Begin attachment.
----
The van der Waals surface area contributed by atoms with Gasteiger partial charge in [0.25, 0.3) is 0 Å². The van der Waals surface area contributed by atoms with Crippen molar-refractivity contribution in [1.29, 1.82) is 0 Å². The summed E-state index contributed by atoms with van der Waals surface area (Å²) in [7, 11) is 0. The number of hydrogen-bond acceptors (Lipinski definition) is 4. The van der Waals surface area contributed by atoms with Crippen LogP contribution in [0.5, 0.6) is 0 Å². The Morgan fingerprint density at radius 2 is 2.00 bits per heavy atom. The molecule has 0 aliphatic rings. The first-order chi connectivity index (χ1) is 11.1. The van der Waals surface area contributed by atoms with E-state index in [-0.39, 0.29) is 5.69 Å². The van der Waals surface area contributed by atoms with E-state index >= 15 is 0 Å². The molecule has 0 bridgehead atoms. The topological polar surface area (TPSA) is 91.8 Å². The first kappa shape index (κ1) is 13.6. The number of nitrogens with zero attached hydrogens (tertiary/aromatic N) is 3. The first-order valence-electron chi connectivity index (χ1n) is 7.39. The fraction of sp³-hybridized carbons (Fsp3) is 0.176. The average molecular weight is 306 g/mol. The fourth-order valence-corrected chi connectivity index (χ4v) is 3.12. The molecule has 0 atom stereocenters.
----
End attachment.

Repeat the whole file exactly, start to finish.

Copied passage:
The van der Waals surface area contributed by atoms with Gasteiger partial charge in [0.25, 0.3) is 0 Å². The van der Waals surface area contributed by atoms with Crippen molar-refractivity contribution in [1.29, 1.82) is 0 Å². The summed E-state index contributed by atoms with van der Waals surface area (Å²) in [7, 11) is 0. The number of hydrogen-bond acceptors (Lipinski definition) is 4. The van der Waals surface area contributed by atoms with Crippen LogP contribution in [0.5, 0.6) is 0 Å². The Morgan fingerprint density at radius 2 is 2.00 bits per heavy atom. The molecule has 0 aliphatic rings. The first-order chi connectivity index (χ1) is 11.1. The van der Waals surface area contributed by atoms with E-state index in [-0.39, 0.29) is 5.69 Å². The van der Waals surface area contributed by atoms with E-state index >= 15 is 0 Å². The molecule has 0 bridgehead atoms. The topological polar surface area (TPSA) is 91.8 Å². The first kappa shape index (κ1) is 13.6. The number of nitrogens with zero attached hydrogens (tertiary/aromatic N) is 3. The first-order valence-electron chi connectivity index (χ1n) is 7.39. The fraction of sp³-hybridized carbons (Fsp3) is 0.176. The average molecular weight is 306 g/mol. The fourth-order valence-corrected chi connectivity index (χ4v) is 3.12. The molecule has 0 atom stereocenters.